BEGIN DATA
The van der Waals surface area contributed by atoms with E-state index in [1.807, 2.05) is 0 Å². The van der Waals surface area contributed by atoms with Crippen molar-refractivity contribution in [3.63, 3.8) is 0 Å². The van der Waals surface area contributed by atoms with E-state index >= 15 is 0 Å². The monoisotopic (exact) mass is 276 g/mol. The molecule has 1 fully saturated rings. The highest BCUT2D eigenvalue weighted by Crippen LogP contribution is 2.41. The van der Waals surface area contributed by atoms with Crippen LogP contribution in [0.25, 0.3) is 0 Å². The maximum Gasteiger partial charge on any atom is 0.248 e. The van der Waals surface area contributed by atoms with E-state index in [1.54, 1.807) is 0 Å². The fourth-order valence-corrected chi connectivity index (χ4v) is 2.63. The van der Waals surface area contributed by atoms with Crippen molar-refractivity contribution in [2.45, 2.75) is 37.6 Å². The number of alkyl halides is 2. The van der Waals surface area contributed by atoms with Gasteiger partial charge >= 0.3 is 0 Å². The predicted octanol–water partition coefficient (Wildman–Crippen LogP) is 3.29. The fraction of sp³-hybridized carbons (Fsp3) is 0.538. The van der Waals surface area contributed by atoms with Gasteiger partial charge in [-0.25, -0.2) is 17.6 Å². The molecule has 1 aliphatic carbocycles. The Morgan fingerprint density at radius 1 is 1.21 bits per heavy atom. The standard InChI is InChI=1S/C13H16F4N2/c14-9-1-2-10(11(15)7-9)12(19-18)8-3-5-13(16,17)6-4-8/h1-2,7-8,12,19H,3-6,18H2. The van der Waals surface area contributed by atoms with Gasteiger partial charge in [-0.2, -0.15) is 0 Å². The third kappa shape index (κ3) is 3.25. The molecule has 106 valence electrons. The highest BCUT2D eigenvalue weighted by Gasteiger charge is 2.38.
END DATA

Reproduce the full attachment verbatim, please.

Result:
The van der Waals surface area contributed by atoms with E-state index in [1.807, 2.05) is 0 Å². The van der Waals surface area contributed by atoms with Crippen molar-refractivity contribution in [3.63, 3.8) is 0 Å². The van der Waals surface area contributed by atoms with E-state index >= 15 is 0 Å². The monoisotopic (exact) mass is 276 g/mol. The molecule has 1 fully saturated rings. The highest BCUT2D eigenvalue weighted by Crippen LogP contribution is 2.41. The van der Waals surface area contributed by atoms with Crippen LogP contribution in [0.25, 0.3) is 0 Å². The maximum Gasteiger partial charge on any atom is 0.248 e. The van der Waals surface area contributed by atoms with E-state index in [1.54, 1.807) is 0 Å². The fourth-order valence-corrected chi connectivity index (χ4v) is 2.63. The van der Waals surface area contributed by atoms with Crippen molar-refractivity contribution in [2.45, 2.75) is 37.6 Å². The number of alkyl halides is 2. The van der Waals surface area contributed by atoms with Gasteiger partial charge >= 0.3 is 0 Å². The predicted octanol–water partition coefficient (Wildman–Crippen LogP) is 3.29. The fraction of sp³-hybridized carbons (Fsp3) is 0.538. The van der Waals surface area contributed by atoms with Gasteiger partial charge in [-0.25, -0.2) is 17.6 Å². The molecule has 1 aliphatic carbocycles. The Morgan fingerprint density at radius 1 is 1.21 bits per heavy atom. The standard InChI is InChI=1S/C13H16F4N2/c14-9-1-2-10(11(15)7-9)12(19-18)8-3-5-13(16,17)6-4-8/h1-2,7-8,12,19H,3-6,18H2. The van der Waals surface area contributed by atoms with Gasteiger partial charge in [-0.2, -0.15) is 0 Å². The third kappa shape index (κ3) is 3.25. The molecule has 106 valence electrons. The highest BCUT2D eigenvalue weighted by Gasteiger charge is 2.38.